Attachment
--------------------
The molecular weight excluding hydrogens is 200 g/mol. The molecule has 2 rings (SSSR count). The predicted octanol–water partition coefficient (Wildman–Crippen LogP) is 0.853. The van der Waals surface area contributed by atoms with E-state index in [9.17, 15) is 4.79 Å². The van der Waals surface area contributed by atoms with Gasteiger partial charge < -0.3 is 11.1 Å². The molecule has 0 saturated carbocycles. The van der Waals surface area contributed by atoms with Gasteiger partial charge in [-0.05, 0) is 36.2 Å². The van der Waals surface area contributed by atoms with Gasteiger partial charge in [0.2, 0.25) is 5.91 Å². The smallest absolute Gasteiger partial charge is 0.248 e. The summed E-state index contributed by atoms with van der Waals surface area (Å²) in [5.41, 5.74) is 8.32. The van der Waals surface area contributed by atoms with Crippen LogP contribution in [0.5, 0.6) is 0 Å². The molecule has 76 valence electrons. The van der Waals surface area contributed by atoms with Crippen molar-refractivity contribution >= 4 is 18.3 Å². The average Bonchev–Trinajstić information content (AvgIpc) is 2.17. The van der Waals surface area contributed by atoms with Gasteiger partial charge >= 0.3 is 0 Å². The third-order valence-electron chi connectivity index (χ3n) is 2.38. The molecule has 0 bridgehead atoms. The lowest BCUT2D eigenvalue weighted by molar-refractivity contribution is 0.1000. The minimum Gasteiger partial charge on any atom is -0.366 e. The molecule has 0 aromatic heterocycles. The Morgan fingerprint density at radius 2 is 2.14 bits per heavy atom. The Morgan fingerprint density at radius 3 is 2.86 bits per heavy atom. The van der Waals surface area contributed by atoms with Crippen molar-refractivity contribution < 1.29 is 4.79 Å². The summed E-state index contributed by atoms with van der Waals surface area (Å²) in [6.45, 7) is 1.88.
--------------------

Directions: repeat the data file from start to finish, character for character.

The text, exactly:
The molecular weight excluding hydrogens is 200 g/mol. The molecule has 2 rings (SSSR count). The predicted octanol–water partition coefficient (Wildman–Crippen LogP) is 0.853. The van der Waals surface area contributed by atoms with E-state index in [9.17, 15) is 4.79 Å². The van der Waals surface area contributed by atoms with Gasteiger partial charge < -0.3 is 11.1 Å². The molecule has 0 saturated carbocycles. The van der Waals surface area contributed by atoms with Gasteiger partial charge in [-0.05, 0) is 36.2 Å². The van der Waals surface area contributed by atoms with Gasteiger partial charge in [0.2, 0.25) is 5.91 Å². The smallest absolute Gasteiger partial charge is 0.248 e. The summed E-state index contributed by atoms with van der Waals surface area (Å²) in [5.41, 5.74) is 8.32. The van der Waals surface area contributed by atoms with Crippen LogP contribution in [0.5, 0.6) is 0 Å². The molecule has 76 valence electrons. The van der Waals surface area contributed by atoms with Crippen molar-refractivity contribution >= 4 is 18.3 Å². The average Bonchev–Trinajstić information content (AvgIpc) is 2.17. The van der Waals surface area contributed by atoms with Gasteiger partial charge >= 0.3 is 0 Å². The third-order valence-electron chi connectivity index (χ3n) is 2.38. The molecule has 0 bridgehead atoms. The lowest BCUT2D eigenvalue weighted by molar-refractivity contribution is 0.1000. The minimum Gasteiger partial charge on any atom is -0.366 e. The molecule has 0 aromatic heterocycles. The Morgan fingerprint density at radius 2 is 2.14 bits per heavy atom. The Morgan fingerprint density at radius 3 is 2.86 bits per heavy atom. The van der Waals surface area contributed by atoms with Crippen molar-refractivity contribution < 1.29 is 4.79 Å². The summed E-state index contributed by atoms with van der Waals surface area (Å²) in [6.45, 7) is 1.88.